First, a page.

There are only two weeks remaining before New Year’s Eve. That means that my small-firm singles only have a short window to secure their New Year’s Eve date. And according to our survey, none of you will be working on the holiday, so you better get your act together.
Luckily for you, I am an expert at finding love. If you can believe it, this skill outshines my genius at doling out small-firm advice. And since I write under a pseudonym, none of you know that I am a 46-year-old spinster who has eggs in the freezer. Oh, well I guess you do now, but let’s get on with my tips for a successful small-firm seduction….
(Admittedly, that advice would have been more helpful on Friday than it is now, but then I wouldn’t have had anything to write up today.)
Every year there are people who use New Year’s as an excuse to go out and act like fools. I know, the bubbles in the bubbly are hard to handle. But usually people get their act together by New Year’s Day. Maybe not Big Ten football people, but regular people usually manage to avoid embarrassment at the start of a new year.
But there are exceptions to every rule, and this year’s lawyerly exception comes from Charlotte, North Carolina. An associate at Alston & Bird went out for New Year’s Day dinner, and hilarity ensued.
Happily for the rest of us, an Above the Law reader was there to bear witness — and the associate left behind a little bit of evidence…
Ed. note: The Asia Chronicles column is authored by Kinney Recruiting. Kinney has made more placements of U.S. associates, counsels and partners in Asia than any other recruiting firm in each of the past seven years. You can reach them by email: email@example.com.
We at Kinney Asia have made a number of FCPA / White Collar US associate placements in Hong Kong / China thus far in 2014. Most of such placements have been commercial litigation associates from major US markets, fluent in Mandarin, switching to FCPA / White Collar litigation. Some have already had FCPA experience, but those are difficult candidates for firms to find (this will change in coming years as US firms are now promoting FCPA / White Collar to their 2L summers who are fluent in Mandarin and have an interest in transferring to China at some point).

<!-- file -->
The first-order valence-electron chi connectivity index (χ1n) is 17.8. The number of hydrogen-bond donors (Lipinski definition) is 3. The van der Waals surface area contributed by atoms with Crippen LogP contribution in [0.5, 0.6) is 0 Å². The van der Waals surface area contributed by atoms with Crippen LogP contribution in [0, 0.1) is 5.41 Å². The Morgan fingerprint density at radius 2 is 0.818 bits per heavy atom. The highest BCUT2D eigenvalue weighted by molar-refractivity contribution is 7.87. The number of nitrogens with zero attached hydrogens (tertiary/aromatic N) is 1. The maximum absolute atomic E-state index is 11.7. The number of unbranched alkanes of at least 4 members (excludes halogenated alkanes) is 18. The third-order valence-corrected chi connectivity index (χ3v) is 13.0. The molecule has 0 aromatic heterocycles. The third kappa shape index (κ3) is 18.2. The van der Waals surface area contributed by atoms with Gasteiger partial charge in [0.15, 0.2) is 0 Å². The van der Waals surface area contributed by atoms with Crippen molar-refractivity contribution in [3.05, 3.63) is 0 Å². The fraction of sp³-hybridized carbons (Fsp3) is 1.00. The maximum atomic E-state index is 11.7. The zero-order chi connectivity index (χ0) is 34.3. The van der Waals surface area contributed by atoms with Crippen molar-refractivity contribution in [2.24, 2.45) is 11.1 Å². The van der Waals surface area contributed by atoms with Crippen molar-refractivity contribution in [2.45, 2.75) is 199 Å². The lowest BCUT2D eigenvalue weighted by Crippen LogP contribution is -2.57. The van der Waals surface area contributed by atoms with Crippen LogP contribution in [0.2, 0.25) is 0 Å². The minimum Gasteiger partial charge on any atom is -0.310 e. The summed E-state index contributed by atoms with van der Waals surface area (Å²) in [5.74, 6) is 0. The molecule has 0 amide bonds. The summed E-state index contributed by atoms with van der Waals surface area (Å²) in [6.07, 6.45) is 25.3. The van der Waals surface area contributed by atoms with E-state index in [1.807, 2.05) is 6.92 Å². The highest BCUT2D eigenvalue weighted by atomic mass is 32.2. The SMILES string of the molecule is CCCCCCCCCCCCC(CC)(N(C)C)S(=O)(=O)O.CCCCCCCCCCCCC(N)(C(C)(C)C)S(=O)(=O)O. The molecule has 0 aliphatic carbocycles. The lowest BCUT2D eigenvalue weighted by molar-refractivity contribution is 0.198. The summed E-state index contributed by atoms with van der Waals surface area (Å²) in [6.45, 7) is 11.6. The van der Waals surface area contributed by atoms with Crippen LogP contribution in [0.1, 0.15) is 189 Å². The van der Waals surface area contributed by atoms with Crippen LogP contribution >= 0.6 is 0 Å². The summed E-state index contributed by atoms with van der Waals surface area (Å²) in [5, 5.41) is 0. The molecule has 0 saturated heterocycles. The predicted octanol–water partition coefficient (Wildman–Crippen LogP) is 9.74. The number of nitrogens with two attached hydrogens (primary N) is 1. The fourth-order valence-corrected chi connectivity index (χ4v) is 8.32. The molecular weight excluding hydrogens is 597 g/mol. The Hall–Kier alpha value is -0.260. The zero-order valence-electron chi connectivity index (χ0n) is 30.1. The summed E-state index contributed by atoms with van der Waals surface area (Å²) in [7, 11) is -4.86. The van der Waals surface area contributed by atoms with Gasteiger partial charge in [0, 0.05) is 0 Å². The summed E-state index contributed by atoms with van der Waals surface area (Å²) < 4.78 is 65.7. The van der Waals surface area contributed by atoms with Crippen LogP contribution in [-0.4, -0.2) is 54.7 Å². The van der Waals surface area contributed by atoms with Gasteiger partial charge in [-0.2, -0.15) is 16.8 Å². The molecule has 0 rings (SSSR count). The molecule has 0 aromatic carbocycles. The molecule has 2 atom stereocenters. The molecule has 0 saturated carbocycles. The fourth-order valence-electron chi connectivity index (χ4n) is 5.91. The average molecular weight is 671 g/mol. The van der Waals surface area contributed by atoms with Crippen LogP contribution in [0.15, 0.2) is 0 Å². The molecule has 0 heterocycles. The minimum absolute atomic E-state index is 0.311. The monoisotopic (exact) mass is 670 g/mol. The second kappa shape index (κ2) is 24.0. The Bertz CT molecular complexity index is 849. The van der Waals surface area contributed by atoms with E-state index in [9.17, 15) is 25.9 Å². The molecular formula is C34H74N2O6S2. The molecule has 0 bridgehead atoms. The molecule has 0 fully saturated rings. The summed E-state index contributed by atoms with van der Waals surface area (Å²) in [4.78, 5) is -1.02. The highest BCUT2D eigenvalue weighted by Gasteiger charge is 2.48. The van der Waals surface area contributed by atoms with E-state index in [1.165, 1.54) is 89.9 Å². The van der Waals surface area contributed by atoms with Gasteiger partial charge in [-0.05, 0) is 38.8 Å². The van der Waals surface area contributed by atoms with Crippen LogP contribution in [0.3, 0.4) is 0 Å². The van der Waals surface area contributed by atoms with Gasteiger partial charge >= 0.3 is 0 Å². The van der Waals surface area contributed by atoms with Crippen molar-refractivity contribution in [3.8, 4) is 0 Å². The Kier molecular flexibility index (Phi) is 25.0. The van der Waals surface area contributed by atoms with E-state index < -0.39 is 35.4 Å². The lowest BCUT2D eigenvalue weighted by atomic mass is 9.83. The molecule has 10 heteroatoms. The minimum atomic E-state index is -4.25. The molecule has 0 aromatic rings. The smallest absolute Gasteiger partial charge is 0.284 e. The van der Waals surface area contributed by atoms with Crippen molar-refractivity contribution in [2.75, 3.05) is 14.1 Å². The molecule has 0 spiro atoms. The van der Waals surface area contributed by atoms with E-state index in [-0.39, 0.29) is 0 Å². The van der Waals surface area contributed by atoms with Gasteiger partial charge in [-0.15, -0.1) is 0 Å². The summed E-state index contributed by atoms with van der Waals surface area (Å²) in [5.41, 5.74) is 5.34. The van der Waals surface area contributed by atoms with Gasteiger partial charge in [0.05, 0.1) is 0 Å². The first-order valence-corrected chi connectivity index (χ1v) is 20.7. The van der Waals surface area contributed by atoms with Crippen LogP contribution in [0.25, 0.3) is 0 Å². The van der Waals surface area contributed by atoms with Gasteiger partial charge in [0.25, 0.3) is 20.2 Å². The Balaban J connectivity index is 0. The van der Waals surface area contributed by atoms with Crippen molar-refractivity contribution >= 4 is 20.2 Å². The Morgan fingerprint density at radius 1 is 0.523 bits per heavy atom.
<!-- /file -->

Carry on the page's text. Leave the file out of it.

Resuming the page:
Legal Week quoted Kinney’s Head of Asia, Evan Jowers, extensively in the following relevant article here.
There is a new trend in the market, though, where mid-level transactional US associates, fluent in spoken Mandarin and written Chinese, are interviewing for and in some cases landing junior FCPA / White Collar spots in Hong Kong / China at very top tier US firms.
Ms. JD is hosting their 2nd annual cocktail benefit to raise money for the Global Education Fund. The event will be held on August 21, 2014 at 111 Minna in San Francisco. Our goal is to raise $20,000 to fund the legal educations of four dedicated law students in Uganda who count on our support to continue their studies at Makerere University during the 2014-15 academic year.
The Global Education Fund enable womens in developing countries to pursue legal educations who otherwise would not have access to further education. According to the World Bank, investment in education for girls has one of the highest rates of return to promote development. In Uganda, more than 45% of women over the age of 25 have no schooling at all, and men are more than twice as likely as women to have access to higher education. Together, we can work to end educational inequality. For more information about the program, please visit http://ms-jd.org/programs/global-education-fund/
When the LexisNexis Cloud Technology Survey results were reported earlier this year, it showed that attorneys were starting to peer less skeptically into the future, and slowly but surely leaning more toward all the benefits the law cloud has to offer.
Because let’s face it, plenty of attorneys are perhaps a bit too comfortable with their “system” of practice management, which may or may not include neon highlighters, sticky notes, dog-eared file folders, and a word processing program that was last updated when the term “raise the roof” was still de rigueur.